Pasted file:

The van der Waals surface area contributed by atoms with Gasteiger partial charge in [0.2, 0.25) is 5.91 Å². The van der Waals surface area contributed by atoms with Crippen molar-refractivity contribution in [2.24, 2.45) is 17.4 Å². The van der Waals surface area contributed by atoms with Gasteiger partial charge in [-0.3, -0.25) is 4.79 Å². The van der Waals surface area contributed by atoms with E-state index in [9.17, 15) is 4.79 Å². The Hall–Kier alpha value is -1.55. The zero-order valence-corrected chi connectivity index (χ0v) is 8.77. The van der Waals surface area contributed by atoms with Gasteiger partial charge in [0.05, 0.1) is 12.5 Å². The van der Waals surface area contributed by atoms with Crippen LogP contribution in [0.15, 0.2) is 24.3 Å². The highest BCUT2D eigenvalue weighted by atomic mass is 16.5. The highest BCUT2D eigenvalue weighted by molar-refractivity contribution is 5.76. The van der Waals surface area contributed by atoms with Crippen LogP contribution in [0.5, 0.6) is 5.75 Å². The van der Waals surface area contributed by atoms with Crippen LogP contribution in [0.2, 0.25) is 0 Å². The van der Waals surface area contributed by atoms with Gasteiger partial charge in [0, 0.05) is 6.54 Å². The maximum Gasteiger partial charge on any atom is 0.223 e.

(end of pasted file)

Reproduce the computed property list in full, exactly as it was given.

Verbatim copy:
The van der Waals surface area contributed by atoms with Gasteiger partial charge in [0.2, 0.25) is 5.91 Å². The van der Waals surface area contributed by atoms with Crippen molar-refractivity contribution in [2.24, 2.45) is 17.4 Å². The van der Waals surface area contributed by atoms with Gasteiger partial charge in [-0.3, -0.25) is 4.79 Å². The van der Waals surface area contributed by atoms with E-state index in [9.17, 15) is 4.79 Å². The Hall–Kier alpha value is -1.55. The zero-order valence-corrected chi connectivity index (χ0v) is 8.77. The van der Waals surface area contributed by atoms with Gasteiger partial charge in [0.05, 0.1) is 12.5 Å². The van der Waals surface area contributed by atoms with Crippen LogP contribution in [0.15, 0.2) is 24.3 Å². The highest BCUT2D eigenvalue weighted by atomic mass is 16.5. The highest BCUT2D eigenvalue weighted by molar-refractivity contribution is 5.76. The van der Waals surface area contributed by atoms with Crippen LogP contribution in [0.5, 0.6) is 5.75 Å². The van der Waals surface area contributed by atoms with Crippen LogP contribution in [0.2, 0.25) is 0 Å². The van der Waals surface area contributed by atoms with Gasteiger partial charge in [0, 0.05) is 6.54 Å². The maximum Gasteiger partial charge on any atom is 0.223 e.